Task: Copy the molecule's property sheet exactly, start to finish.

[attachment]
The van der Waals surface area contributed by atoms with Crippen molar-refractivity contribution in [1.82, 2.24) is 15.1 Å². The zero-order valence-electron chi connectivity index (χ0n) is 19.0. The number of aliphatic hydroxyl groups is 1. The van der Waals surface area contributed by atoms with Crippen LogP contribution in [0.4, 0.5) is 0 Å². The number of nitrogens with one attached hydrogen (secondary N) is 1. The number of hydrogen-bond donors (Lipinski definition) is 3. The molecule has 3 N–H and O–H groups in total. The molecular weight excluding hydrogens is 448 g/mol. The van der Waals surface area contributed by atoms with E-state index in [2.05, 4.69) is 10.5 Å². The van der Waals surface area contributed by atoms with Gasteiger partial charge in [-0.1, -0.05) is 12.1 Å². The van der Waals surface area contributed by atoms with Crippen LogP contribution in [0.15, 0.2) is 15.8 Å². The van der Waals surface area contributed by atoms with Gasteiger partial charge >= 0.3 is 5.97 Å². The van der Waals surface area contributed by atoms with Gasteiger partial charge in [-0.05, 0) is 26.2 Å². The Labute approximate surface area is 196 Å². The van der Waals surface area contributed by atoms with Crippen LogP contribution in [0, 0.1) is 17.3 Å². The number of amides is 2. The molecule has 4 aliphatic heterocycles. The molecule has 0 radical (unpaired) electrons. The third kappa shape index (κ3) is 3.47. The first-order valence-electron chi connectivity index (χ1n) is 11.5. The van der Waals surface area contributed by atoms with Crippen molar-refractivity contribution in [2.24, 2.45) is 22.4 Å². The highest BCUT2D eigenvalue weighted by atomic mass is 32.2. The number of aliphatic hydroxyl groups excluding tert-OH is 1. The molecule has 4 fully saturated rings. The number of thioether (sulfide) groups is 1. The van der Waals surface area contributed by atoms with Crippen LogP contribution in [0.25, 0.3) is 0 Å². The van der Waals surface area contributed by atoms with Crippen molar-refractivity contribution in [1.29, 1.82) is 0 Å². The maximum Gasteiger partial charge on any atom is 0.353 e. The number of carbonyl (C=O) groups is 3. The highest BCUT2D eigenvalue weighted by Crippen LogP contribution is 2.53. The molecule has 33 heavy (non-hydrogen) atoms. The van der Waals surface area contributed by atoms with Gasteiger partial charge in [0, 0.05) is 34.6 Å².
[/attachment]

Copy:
The van der Waals surface area contributed by atoms with Crippen molar-refractivity contribution in [1.82, 2.24) is 15.1 Å². The zero-order valence-electron chi connectivity index (χ0n) is 19.0. The number of aliphatic hydroxyl groups is 1. The van der Waals surface area contributed by atoms with Crippen LogP contribution in [0.4, 0.5) is 0 Å². The number of nitrogens with one attached hydrogen (secondary N) is 1. The number of hydrogen-bond donors (Lipinski definition) is 3. The molecule has 3 N–H and O–H groups in total. The molecular weight excluding hydrogens is 448 g/mol. The van der Waals surface area contributed by atoms with E-state index in [2.05, 4.69) is 10.5 Å². The van der Waals surface area contributed by atoms with Gasteiger partial charge in [-0.1, -0.05) is 12.1 Å². The van der Waals surface area contributed by atoms with Crippen LogP contribution in [0.15, 0.2) is 15.8 Å². The van der Waals surface area contributed by atoms with Gasteiger partial charge >= 0.3 is 5.97 Å². The van der Waals surface area contributed by atoms with Gasteiger partial charge in [-0.05, 0) is 26.2 Å². The Labute approximate surface area is 196 Å². The van der Waals surface area contributed by atoms with Crippen LogP contribution in [0, 0.1) is 17.3 Å². The number of amides is 2. The molecule has 4 aliphatic heterocycles. The molecule has 0 radical (unpaired) electrons. The third kappa shape index (κ3) is 3.47. The first-order valence-electron chi connectivity index (χ1n) is 11.5. The van der Waals surface area contributed by atoms with Crippen molar-refractivity contribution in [2.24, 2.45) is 22.4 Å². The highest BCUT2D eigenvalue weighted by atomic mass is 32.2. The number of aliphatic hydroxyl groups excluding tert-OH is 1. The molecule has 4 fully saturated rings. The number of thioether (sulfide) groups is 1. The van der Waals surface area contributed by atoms with Crippen LogP contribution in [0.25, 0.3) is 0 Å². The van der Waals surface area contributed by atoms with Crippen molar-refractivity contribution in [1.29, 1.82) is 0 Å². The maximum Gasteiger partial charge on any atom is 0.353 e. The number of carbonyl (C=O) groups is 3. The highest BCUT2D eigenvalue weighted by Crippen LogP contribution is 2.53. The molecule has 33 heavy (non-hydrogen) atoms. The van der Waals surface area contributed by atoms with Gasteiger partial charge in [0, 0.05) is 34.6 Å².